Patent like trademark registration is one of the forms of protecting your intellectual property. Patent registration in Nigeria gives an inventor the right to exclude others from making, selling or using the invention for a period of time. The patent system is designed to encourage inventions that are unique and useful to the society.
Differences between Patent and other forms of Intellectual Property
|WHAT IS PROTECTED
|Inventions, such as processes, machines, manufactures, compositions of matter as well as improvements to these
|Original works of authorship, such as books, articles, songs, photographs, sculptures, choreography, sound recordings, motion pictures, and other works
|Any word, phrase, symbol, and/or design that identifies and distinguishes the source of the goods of one party from those of others
|An invention must be new, useful and nonobvious
|A work must be original, creative and fixed in a tangible medium
|A mark must be distinctive (i.e., that is, it must be capable of identifying the source of a particular good)
|Validity of 20 years from the date of filing application
|70 years after the end of the year in which the author dies
|Initial validity of 7 years and subsequent renewal for 14 years
|Right to prevent others from making, selling using or importing the patented invention
|Right to control the reproduction, making of derivative works, distribution and public performance and display of the copyrighted works
|Right to use the mark and to prevent others from using similar marks in a way that would cause a likelihood-of-confusion about the origin of the goods or services.
Registration of patents
Patents must be registered. If you invent something and fail to register it, another person who independently invents or discovers your invention can patent it. There are 3 general requirements for registering a patent:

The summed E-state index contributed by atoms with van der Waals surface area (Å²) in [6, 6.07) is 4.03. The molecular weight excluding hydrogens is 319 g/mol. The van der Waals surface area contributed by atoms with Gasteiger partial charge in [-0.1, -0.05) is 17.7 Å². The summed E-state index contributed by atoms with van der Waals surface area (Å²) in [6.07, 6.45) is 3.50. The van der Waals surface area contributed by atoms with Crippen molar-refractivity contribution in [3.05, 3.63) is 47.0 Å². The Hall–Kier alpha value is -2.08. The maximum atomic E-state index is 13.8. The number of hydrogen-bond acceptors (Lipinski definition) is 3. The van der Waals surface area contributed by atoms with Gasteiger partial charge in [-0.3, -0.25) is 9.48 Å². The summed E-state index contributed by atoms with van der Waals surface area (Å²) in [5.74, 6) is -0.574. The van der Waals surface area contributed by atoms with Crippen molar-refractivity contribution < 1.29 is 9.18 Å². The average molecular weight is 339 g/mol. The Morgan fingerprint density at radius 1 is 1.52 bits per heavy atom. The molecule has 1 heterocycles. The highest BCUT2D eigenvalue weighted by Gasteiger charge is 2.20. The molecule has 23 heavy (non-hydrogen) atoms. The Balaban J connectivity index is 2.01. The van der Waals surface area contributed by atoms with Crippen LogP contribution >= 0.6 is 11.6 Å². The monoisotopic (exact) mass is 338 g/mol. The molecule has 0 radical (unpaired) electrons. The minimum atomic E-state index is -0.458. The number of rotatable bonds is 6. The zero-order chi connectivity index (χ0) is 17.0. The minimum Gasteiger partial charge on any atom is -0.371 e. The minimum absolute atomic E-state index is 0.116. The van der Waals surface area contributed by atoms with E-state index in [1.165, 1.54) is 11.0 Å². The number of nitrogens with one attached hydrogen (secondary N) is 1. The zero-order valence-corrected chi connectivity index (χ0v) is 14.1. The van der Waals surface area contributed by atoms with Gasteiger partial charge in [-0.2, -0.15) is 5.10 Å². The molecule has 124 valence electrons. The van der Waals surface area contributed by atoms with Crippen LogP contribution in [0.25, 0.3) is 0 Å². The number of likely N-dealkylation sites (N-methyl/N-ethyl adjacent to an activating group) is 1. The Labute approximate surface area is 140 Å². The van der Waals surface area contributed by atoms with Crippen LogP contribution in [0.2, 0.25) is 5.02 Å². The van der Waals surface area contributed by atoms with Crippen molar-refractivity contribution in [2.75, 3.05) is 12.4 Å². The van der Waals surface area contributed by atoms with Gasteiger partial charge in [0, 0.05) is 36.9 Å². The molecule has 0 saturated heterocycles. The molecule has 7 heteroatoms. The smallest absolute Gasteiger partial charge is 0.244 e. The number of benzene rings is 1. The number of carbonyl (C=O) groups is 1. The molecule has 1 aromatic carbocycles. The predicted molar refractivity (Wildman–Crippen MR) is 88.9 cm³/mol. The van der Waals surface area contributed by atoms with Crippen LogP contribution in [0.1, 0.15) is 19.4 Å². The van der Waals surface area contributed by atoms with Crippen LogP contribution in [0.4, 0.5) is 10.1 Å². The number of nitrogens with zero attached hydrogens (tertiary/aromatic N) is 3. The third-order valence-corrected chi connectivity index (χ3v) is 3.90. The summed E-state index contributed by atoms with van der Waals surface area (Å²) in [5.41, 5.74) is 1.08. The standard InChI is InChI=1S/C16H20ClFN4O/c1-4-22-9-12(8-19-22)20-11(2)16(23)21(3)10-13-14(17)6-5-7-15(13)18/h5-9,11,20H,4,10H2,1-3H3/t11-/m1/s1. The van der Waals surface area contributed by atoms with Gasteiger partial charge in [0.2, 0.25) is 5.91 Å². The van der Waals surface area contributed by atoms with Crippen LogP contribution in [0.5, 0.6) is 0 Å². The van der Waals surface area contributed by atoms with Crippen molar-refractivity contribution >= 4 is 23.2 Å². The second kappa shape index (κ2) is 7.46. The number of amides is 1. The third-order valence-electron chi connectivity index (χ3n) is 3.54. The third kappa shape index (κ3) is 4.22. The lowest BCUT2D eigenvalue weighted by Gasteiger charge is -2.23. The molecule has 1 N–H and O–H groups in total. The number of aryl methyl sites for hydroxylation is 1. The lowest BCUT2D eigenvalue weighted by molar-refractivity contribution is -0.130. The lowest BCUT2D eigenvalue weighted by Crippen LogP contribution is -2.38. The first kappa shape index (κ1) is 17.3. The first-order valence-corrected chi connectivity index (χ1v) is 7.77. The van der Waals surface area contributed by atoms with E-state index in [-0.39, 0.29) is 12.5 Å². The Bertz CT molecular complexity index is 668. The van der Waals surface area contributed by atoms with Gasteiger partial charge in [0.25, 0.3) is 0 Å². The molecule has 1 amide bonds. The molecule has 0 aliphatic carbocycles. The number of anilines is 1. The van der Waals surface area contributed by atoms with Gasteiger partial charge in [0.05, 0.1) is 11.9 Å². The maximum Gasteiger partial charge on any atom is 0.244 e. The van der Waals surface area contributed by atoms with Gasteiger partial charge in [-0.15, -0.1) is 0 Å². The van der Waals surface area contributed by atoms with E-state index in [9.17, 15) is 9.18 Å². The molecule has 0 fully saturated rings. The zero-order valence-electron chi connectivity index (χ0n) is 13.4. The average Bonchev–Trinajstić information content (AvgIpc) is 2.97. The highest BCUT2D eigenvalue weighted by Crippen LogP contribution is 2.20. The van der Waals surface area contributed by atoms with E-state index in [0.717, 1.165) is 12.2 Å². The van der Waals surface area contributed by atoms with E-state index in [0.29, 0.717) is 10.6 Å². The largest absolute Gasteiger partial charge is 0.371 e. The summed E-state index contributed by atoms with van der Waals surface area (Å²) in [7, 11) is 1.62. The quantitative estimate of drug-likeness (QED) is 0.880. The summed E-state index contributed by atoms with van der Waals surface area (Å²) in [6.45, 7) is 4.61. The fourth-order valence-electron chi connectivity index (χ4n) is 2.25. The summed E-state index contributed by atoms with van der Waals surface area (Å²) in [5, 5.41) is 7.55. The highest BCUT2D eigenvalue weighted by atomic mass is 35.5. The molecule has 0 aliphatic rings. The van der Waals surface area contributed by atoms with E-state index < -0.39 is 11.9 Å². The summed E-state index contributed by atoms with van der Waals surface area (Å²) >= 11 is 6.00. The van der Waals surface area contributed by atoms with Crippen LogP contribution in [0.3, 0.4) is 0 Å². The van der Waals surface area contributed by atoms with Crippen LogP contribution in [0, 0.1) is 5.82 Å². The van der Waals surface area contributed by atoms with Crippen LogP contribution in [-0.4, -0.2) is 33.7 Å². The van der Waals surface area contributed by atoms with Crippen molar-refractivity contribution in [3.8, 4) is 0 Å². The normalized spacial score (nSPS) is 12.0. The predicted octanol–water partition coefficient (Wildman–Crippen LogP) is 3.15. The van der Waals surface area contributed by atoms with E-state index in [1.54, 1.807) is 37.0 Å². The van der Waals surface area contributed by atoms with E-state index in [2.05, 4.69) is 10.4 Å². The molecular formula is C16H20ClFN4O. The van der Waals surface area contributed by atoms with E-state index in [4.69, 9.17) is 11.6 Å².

The invention must be:
- useful, and
- must show ingenuity (i.e. not be obvious).
The Regulatory agency that manages the grant of patents is the Trademarks, Patents and Designs Registry, Commercial Law Department, Federal Ministry of Industry, Trade and Investment.
Requirements for patent registration in Nigeria
For every patent application made in Nigeria, the following accompanying documents must be submitted at the Trademark, Patent and Design Registry:
- Petition or request for a patent signed by the applicant or his agent and containing the applicant's full name and address;
- a specification, including a claim or claims in duplicate;
- plans and drawings, if any, in duplicate;
- a declaration signed by the true inventor requesting that he be mentioned as such in the patent and giving his name and address (where applicable);
- a signed power of attorney or authorization of agent if the application is made by an agent; and
- an address for service in Nigeria if the applicant's address is outside Nigeria.
Where the applicant for a patent seeks to avail himself/herself of a foreign priority in respect of an earlier application made in a country outside Nigeria, he/she is required to attach to his application a written declaration showing:
- the date and number of the earlier application,
- the country in which the earlier application was made, and
- the name of the person who made the earlier application; and